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Your current market may not contain enough potential providers with sufficient capacity. You may therefore wish to develop a stronger provider market. For example, currently you have only one weak organisation available to provide a certain service. But you want, in a few years, to have a choice of five or six organisations of much better quality.

You can develop a stronger market in two main ways. You may seek to attract more high-quality providers into your market. For example, you may advertise outside your area or engage actively with potential providers in the run-up to the commissioning round. Second, you may wish to target individual third sector organisations (TSOs) for capacity building.

Generally, a strong market provides competitive tension between potential providers, which tends to increase value for money. You can exploit this situation through either a competitive grants programme (in which potential providers have to bid to the public body for grants) or competitive procurement process.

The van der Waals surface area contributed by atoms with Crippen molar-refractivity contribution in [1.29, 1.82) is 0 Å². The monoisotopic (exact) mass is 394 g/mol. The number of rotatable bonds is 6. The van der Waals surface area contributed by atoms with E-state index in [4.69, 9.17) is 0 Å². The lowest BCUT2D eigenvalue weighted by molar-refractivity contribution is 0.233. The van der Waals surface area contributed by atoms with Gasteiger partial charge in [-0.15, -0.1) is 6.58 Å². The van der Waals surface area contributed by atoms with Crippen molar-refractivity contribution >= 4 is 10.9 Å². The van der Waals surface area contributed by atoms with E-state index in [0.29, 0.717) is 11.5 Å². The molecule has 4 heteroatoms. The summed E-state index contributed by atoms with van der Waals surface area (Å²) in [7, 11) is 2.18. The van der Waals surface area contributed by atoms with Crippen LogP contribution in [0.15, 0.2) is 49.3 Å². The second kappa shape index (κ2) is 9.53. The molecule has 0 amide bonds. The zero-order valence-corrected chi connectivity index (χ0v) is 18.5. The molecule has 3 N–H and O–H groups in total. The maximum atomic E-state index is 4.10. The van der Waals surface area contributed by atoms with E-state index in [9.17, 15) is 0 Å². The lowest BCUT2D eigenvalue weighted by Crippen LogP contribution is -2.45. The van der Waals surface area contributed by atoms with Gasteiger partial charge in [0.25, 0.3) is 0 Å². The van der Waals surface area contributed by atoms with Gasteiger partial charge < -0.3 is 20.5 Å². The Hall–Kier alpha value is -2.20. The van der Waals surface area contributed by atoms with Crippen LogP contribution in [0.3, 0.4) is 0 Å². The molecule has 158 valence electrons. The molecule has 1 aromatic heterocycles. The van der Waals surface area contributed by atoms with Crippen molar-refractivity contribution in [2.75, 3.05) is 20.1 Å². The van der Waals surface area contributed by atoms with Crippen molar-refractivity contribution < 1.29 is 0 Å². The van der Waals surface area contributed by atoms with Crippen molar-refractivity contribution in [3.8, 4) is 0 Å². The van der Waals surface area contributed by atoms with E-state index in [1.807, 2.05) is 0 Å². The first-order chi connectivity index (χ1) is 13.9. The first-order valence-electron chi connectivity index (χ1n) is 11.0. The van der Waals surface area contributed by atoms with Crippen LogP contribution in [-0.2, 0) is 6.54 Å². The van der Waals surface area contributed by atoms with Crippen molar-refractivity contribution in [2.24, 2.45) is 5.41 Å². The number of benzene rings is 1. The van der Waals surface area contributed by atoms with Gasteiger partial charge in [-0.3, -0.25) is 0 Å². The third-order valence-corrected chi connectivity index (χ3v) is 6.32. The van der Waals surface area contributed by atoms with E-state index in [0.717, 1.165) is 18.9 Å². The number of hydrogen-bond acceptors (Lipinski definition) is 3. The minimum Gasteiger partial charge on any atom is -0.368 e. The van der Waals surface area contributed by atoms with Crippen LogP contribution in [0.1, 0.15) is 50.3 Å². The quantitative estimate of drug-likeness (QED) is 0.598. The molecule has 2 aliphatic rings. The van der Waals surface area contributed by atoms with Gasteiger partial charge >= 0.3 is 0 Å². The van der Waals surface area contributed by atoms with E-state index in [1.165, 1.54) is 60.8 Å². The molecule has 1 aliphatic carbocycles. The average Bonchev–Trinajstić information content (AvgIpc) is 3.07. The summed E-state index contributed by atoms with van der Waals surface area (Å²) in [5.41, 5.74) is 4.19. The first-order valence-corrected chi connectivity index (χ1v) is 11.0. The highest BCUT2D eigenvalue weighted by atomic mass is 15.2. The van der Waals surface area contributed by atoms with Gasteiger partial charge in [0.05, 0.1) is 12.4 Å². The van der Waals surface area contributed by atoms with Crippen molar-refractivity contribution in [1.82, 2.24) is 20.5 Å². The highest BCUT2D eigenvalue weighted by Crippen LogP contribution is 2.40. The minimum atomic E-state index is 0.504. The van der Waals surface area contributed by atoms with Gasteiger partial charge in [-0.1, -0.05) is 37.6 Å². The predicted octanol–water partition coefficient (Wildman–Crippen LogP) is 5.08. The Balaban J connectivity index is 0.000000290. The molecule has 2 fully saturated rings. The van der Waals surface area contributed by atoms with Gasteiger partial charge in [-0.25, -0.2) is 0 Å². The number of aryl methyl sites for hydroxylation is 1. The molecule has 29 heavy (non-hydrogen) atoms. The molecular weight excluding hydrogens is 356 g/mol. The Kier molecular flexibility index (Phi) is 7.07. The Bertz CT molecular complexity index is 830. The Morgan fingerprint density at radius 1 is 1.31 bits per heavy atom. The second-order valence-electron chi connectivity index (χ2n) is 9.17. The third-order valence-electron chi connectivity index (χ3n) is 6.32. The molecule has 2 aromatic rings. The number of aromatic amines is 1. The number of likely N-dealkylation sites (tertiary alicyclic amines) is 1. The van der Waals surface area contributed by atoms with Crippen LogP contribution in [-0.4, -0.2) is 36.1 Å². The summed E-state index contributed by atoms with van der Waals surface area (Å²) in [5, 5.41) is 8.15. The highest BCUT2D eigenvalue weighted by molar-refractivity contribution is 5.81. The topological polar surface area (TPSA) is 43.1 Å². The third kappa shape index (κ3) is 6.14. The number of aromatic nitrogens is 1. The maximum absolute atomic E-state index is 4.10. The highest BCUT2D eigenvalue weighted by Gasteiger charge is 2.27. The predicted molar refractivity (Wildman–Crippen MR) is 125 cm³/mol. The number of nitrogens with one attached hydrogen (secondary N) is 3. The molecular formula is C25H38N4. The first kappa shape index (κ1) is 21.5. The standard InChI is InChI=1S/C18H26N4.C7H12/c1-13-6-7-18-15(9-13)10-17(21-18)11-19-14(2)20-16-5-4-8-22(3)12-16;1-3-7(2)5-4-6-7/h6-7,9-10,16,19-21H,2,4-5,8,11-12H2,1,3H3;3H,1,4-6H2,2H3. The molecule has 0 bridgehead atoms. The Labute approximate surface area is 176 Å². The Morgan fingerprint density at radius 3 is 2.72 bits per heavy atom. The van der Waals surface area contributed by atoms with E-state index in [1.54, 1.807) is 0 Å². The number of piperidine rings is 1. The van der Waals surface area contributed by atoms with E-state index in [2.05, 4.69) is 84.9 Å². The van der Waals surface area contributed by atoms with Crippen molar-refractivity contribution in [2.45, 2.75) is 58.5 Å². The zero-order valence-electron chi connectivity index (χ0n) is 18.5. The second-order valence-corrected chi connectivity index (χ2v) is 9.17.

But there are also cases where a public body may be content to have a provider market that contains only a small number of organisations – or even just one. And the NHS Principles and Rules for Cooperation and Competition (PRCC) remind Primary Care Trust (PCT) commissioners that the rules should not be interpreted as meaning that all services should be tendered in all circumstances. For example, a public body that funds a renowned museum that is managed by a TSO may not want to make that TSO compete for funds. Without any real, viable ‘competitor’ the costs of competition would be a waste for both the public body and the museum. But without competition to act as a spur to value for money, the public body should have some other mechanism to ensure that it gets value for money. This may be built into the regular review of the performance of the organisation.